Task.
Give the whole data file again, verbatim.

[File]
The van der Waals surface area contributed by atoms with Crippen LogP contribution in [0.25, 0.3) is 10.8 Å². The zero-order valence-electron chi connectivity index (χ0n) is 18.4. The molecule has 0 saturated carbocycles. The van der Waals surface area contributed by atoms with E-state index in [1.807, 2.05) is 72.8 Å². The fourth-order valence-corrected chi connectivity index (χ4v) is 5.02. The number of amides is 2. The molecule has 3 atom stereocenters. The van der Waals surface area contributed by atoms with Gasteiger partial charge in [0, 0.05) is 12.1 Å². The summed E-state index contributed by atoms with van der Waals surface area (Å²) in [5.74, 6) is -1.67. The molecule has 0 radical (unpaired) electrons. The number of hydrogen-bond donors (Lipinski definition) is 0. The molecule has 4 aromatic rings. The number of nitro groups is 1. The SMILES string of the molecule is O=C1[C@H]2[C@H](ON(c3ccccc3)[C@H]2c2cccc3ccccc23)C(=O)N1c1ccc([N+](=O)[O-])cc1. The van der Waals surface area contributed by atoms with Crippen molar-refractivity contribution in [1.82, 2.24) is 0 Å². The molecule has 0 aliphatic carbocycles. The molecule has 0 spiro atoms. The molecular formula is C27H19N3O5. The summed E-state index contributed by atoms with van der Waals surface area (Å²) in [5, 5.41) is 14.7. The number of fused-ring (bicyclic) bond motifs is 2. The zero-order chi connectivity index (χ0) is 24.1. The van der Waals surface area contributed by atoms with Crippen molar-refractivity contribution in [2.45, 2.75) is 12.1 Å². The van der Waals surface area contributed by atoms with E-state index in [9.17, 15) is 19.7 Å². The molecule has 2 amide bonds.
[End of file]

The van der Waals surface area contributed by atoms with Crippen LogP contribution in [0.25, 0.3) is 10.8 Å². The zero-order valence-electron chi connectivity index (χ0n) is 18.4. The molecule has 0 saturated carbocycles. The van der Waals surface area contributed by atoms with E-state index in [1.807, 2.05) is 72.8 Å². The fourth-order valence-corrected chi connectivity index (χ4v) is 5.02. The number of amides is 2. The molecule has 3 atom stereocenters. The van der Waals surface area contributed by atoms with Gasteiger partial charge in [0, 0.05) is 12.1 Å². The summed E-state index contributed by atoms with van der Waals surface area (Å²) in [5.74, 6) is -1.67. The molecule has 0 radical (unpaired) electrons. The number of hydrogen-bond donors (Lipinski definition) is 0. The molecule has 4 aromatic rings. The number of nitro groups is 1. The SMILES string of the molecule is O=C1[C@H]2[C@H](ON(c3ccccc3)[C@H]2c2cccc3ccccc23)C(=O)N1c1ccc([N+](=O)[O-])cc1. The van der Waals surface area contributed by atoms with Crippen molar-refractivity contribution in [1.82, 2.24) is 0 Å². The molecule has 0 aliphatic carbocycles. The molecule has 0 spiro atoms. The molecular formula is C27H19N3O5. The summed E-state index contributed by atoms with van der Waals surface area (Å²) in [5, 5.41) is 14.7. The number of fused-ring (bicyclic) bond motifs is 2. The zero-order chi connectivity index (χ0) is 24.1. The van der Waals surface area contributed by atoms with Crippen molar-refractivity contribution in [2.45, 2.75) is 12.1 Å². The van der Waals surface area contributed by atoms with E-state index in [9.17, 15) is 19.7 Å². The molecule has 2 amide bonds.